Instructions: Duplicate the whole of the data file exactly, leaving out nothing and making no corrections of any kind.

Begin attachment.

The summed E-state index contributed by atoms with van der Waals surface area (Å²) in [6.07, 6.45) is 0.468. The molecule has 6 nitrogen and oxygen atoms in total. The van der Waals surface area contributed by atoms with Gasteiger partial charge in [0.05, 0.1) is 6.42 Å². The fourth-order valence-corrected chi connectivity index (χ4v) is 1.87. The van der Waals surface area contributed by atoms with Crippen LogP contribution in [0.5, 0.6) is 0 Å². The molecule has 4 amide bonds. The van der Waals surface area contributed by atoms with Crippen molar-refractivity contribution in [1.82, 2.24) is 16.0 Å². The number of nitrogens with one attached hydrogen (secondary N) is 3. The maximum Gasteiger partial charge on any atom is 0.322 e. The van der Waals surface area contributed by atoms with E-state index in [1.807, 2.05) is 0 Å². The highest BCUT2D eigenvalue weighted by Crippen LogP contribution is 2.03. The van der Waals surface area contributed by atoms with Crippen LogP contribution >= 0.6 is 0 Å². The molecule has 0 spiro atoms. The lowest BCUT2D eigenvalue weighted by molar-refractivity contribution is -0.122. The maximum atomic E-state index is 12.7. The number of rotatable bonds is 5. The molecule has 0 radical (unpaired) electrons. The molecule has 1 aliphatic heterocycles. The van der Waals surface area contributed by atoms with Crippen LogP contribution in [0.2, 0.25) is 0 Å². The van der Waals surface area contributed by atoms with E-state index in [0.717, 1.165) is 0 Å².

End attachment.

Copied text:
The summed E-state index contributed by atoms with van der Waals surface area (Å²) in [6.07, 6.45) is 0.468. The molecule has 6 nitrogen and oxygen atoms in total. The van der Waals surface area contributed by atoms with Gasteiger partial charge in [0.05, 0.1) is 6.42 Å². The fourth-order valence-corrected chi connectivity index (χ4v) is 1.87. The van der Waals surface area contributed by atoms with Crippen LogP contribution in [0.5, 0.6) is 0 Å². The molecule has 4 amide bonds. The van der Waals surface area contributed by atoms with Crippen molar-refractivity contribution in [1.82, 2.24) is 16.0 Å². The number of nitrogens with one attached hydrogen (secondary N) is 3. The maximum Gasteiger partial charge on any atom is 0.322 e. The van der Waals surface area contributed by atoms with E-state index in [1.807, 2.05) is 0 Å². The highest BCUT2D eigenvalue weighted by Crippen LogP contribution is 2.03. The van der Waals surface area contributed by atoms with Crippen LogP contribution >= 0.6 is 0 Å². The molecule has 0 spiro atoms. The lowest BCUT2D eigenvalue weighted by molar-refractivity contribution is -0.122. The maximum atomic E-state index is 12.7. The number of rotatable bonds is 5. The molecule has 0 radical (unpaired) electrons. The molecule has 1 aliphatic heterocycles. The van der Waals surface area contributed by atoms with Crippen LogP contribution in [0.2, 0.25) is 0 Å². The van der Waals surface area contributed by atoms with E-state index in [0.717, 1.165) is 0 Å².